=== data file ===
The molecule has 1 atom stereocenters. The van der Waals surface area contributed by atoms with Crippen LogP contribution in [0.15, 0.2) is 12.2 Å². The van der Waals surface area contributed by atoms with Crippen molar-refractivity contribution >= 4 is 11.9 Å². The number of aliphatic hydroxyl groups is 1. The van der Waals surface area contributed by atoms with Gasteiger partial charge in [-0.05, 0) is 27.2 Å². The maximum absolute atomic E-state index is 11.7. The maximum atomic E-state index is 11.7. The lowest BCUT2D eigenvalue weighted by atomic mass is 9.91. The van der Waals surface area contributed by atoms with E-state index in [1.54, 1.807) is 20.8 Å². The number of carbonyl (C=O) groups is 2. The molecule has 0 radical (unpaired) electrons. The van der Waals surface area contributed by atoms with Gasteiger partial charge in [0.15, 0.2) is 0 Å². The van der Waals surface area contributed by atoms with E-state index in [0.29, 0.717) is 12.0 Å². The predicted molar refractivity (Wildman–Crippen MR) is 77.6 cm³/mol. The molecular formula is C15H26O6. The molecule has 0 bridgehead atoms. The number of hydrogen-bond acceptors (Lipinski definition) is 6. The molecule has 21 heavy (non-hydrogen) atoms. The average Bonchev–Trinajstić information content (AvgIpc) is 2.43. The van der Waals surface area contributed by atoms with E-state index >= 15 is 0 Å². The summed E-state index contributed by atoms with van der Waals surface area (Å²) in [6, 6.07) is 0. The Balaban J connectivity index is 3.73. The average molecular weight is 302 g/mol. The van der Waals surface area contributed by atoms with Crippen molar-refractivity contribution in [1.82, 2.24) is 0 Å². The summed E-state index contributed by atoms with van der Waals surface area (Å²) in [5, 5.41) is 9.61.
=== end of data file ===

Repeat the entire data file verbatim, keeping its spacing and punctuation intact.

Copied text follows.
The molecule has 1 atom stereocenters. The van der Waals surface area contributed by atoms with Crippen LogP contribution in [0.15, 0.2) is 12.2 Å². The van der Waals surface area contributed by atoms with Crippen molar-refractivity contribution >= 4 is 11.9 Å². The number of aliphatic hydroxyl groups is 1. The van der Waals surface area contributed by atoms with Gasteiger partial charge in [-0.05, 0) is 27.2 Å². The maximum absolute atomic E-state index is 11.7. The maximum atomic E-state index is 11.7. The lowest BCUT2D eigenvalue weighted by atomic mass is 9.91. The van der Waals surface area contributed by atoms with E-state index in [1.54, 1.807) is 20.8 Å². The number of carbonyl (C=O) groups is 2. The molecule has 0 radical (unpaired) electrons. The van der Waals surface area contributed by atoms with Gasteiger partial charge in [0.15, 0.2) is 0 Å². The van der Waals surface area contributed by atoms with E-state index in [0.29, 0.717) is 12.0 Å². The predicted molar refractivity (Wildman–Crippen MR) is 77.6 cm³/mol. The molecular formula is C15H26O6. The molecule has 0 bridgehead atoms. The number of hydrogen-bond acceptors (Lipinski definition) is 6. The molecule has 21 heavy (non-hydrogen) atoms. The average Bonchev–Trinajstić information content (AvgIpc) is 2.43. The van der Waals surface area contributed by atoms with E-state index >= 15 is 0 Å². The summed E-state index contributed by atoms with van der Waals surface area (Å²) in [6, 6.07) is 0. The Balaban J connectivity index is 3.73. The average molecular weight is 302 g/mol. The van der Waals surface area contributed by atoms with Crippen molar-refractivity contribution in [1.82, 2.24) is 0 Å². The summed E-state index contributed by atoms with van der Waals surface area (Å²) in [5, 5.41) is 9.61.